In my house, brennsnut was served with the regional specialty flatbrød. Alternatively you can make the special Norwegian “landbrød,” for which I’ve included a recipe.

Brennsnut
6 Yukon Gold potatoes, peeled and cubed
2 carrots, peeled and sliced thin
1 Vidalia onion, peeled and diced
2 celery stalks, diced
2 tsps. dried thyme
2 tsps. dried basil
1 tsp. garlic powder
1 medium rutabaga or kohlrabi, peeled and cubed
1 small celery root (celeriac), peeled and cubed
1 medium leek, sliced thin
3 quarts homemade or store-bought vegetable stock
1 quart mushroom stock* (Optional—pour hot water over 1 cup of mixed
mushrooms and leave for 30 min. to 1 hour. Strain the liquid through a fine sieve and reserve. Chop up mushrooms and add to the soup for an extra rich flavor.)
dill dumplings
1 tbsp. kosher or sea salt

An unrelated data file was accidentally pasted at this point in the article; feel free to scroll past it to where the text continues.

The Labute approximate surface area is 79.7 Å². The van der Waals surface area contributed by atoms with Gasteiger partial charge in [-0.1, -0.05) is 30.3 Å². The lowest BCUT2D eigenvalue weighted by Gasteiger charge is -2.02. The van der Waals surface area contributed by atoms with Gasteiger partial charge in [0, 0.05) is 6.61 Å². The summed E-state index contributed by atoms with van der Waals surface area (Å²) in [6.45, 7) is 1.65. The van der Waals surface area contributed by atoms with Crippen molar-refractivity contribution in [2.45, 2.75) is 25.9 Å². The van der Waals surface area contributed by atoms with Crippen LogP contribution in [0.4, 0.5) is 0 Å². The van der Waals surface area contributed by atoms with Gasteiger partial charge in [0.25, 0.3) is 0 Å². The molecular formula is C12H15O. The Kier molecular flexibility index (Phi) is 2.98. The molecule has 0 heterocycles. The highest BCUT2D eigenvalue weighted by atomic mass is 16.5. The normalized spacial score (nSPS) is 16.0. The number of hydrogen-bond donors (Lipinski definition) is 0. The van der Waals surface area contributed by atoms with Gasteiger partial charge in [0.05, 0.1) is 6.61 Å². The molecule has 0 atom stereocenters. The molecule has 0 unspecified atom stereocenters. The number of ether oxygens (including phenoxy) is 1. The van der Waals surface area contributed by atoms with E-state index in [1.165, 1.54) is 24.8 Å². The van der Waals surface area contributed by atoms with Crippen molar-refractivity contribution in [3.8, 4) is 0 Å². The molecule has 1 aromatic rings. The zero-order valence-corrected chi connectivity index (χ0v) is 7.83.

Dill Dumplings:
1 1/2 cups all purpose flour
2 tsps. baking powder
2 tbsp. fresh dill, finely chopped
1-2 tsps. kosher or sea salt
3/4 cup unsweetened plant-based milk (like almond or cashew)
2 tbsps. olive oil

To make dumplings:
In a large bowl, sift together the flour, baking powder, and salt. Fold in the fresh dill.

Combine the milk and olive oil and pour over the dry mixture, using a wooden spoon to form a wet dough.

With a large spoon, form dumplings; you should get about 12-14 dumplings out of this.

To assemble and make soup:
In a large soup pot, add a little vegetable stock over medium-high heat, and add in onion, celery stalks, and carrots. Add the dried thyme, basil, and garlic powder, season with a little kosher salt, and sauté for about 4-5 minutes until fragrant and slightly tender.